Her first animation film Mani’s Dying that has won many awards, was 12 minutes long, fully hand drawn and inspired by the 1960 novel Kosala, a story about the Indian girl child. In an interview with D’source India, Ranade explains the physics of Mani’s Dying: “In the way, the author had approached the writing, he had completely broken the notion of linear time. Each sentence would have the past, present, future all mixed up and I think that’s a very Indian notion of time. So that became the nucleus of the story.”
Armed with a couple of more films, the knowledge of her beloved medium – animation and newly found project-based learning techniques –Ranade returned to India. “I realised that we’ve got so much here in terms of stories, imagery, performance… we can make media that are more relevant to our culture.”
In 2001, she was back at IDC at IIT-Bombay, this time with a mission to set up a degree program in animation from scratch. The first batch graduated in 2006, with the degree Ranade had come looking for two decades ago, unaware that she would be the person to set it up.
Work that you can live with for the rest of your life
Since then, along with mentoring animators that make more than just cartoon animation, she has made several films and books that bring out several issues.
Her film The Harvest, which maps the changing narratives in iconic Warli paintings, started with an ethnographic study with the tribal artists. It shows that Warli art has a lot to say besides being a decorative art form. “I’ve been looking at Warli paintings for many many years now, tracing how their form is changing with changing time and changing lives. The language of the paintings have changed, the themes have changed, what they are saying has changed. I’ve been collecting their stories.”
Her most recent film is her first feature-length animation film called Goopi Gawaiya Bagha Bajaiya (GGBB). The film is an adaptation of a children’s story about two friends on an adventure written in 1915 by Upendra Kishore Roychowdhury. There have been many versions since then, including the series Goopy Gyne Bagha Byne by the writer’s grandson Satyajit Ray. “Generations of people have grown up with this story. The public imagination is completely fused with this story. My challenge was to see how Goopy Gyne Bagha Byne can be remade in animation today and still touch people and not end up making the story terrible that someone says ‘oh no it spoiled GGBB for me’. I wanted to see if can it be relevant in a medium that children are familiar with and see if the story still makes them happy.”
Ranade succeeded. GGBB has been screened all over the world to rave reviews and turned out to be very entertaining. The entertaining label is not something Ranade intentionally chases. What interests her the most is the movement from one screen to another. To prepare for the film, she worked for months with master puppeteers in Karnataka to learn the basic movement of shadow puppetry. In her film, the subtle movements of handheld puppets leap from their shadow screen into Ranade’s animation.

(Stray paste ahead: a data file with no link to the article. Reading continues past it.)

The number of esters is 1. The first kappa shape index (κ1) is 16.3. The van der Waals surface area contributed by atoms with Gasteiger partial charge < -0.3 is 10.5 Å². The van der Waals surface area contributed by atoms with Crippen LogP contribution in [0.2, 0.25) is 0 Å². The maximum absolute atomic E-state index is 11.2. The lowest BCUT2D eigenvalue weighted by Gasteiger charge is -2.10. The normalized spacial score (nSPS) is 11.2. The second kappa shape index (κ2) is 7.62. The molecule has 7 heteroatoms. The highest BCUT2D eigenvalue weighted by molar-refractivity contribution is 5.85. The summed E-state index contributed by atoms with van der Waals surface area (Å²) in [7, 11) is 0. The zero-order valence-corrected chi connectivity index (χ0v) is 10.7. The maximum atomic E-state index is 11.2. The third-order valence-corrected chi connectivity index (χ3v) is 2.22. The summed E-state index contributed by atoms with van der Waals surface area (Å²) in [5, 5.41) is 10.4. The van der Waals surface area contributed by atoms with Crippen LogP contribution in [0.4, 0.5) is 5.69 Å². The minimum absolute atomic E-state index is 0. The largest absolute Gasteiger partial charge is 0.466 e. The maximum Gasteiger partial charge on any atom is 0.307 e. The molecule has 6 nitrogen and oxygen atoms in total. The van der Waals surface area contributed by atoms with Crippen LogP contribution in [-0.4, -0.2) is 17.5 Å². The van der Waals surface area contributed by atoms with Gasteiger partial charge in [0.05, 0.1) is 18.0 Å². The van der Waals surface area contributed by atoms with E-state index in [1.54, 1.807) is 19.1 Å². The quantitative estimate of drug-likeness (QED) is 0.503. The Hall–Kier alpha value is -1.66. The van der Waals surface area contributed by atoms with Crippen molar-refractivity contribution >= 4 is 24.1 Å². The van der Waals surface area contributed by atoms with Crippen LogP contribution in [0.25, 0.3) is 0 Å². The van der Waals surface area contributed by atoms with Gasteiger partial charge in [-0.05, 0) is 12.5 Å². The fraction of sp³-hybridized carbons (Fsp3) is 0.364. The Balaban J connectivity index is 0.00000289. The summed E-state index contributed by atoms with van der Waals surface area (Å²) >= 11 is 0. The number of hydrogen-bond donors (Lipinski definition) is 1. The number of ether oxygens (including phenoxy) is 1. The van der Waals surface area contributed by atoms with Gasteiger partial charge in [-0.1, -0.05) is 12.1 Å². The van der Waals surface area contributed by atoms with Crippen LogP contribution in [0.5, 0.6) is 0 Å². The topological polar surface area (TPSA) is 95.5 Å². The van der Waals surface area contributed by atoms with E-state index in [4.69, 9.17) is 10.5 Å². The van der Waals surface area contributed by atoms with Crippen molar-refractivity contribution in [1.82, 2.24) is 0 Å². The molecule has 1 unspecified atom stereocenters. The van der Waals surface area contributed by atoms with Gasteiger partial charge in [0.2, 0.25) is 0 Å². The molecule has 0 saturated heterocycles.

“There is a lot of basic entertainment anyway. I always wanted to do something that needed some engagement, some looking at and deriving from. It has to be very meaningful, whatever you do, especially something like animation since it is such a labour-intensive practise. A lot of time and energy goes into it. Making GGBB took me three years of sitting and actually executing it. At the end, it has to be something you can live with for the rest of your life.”
One of India’s top engineering institutions may not perhaps be the place you expect to find an artist like Ranade, but here she is, redefining animation in a world where her trade is popularly perceived as frivolous entertainment.
On support, privilege and gender
Ranade grew up in a travelling defence family with her two sisters. “One of the great things about my parents was that they always encouraged us to do whatever we were interested in. They allowed our interests to grow and nurtured them. Education was stressed upon. All three of us had to study not for some degree or the other, but furthering whatever interest we had through whatever formal education we could get.”
Ranade is aware she is one of the privileged lot because she has seen that not all girls are as lucky. In the 80s, when she came to IIT, IDC was the only department with female students. “There were hardly any women in engineering then. In fact, even today in the huge campus, there are only two women’s hostels and all others (twelve) are for male students. So you can imagine the ratio.”
“Our society needs to develop a basic sensitivity to the fact that all individuals have same capabilities, no matter their gender or background.”
“Awareness and education are key. And women have to go out there – it’s not easy but we have to be stronger and not accept the discrimination that we are subjected to. As a society, we should start seeing each other as individuals and less as women and men…thoda toh (at least a little bit) post-feminist thinking has to come.”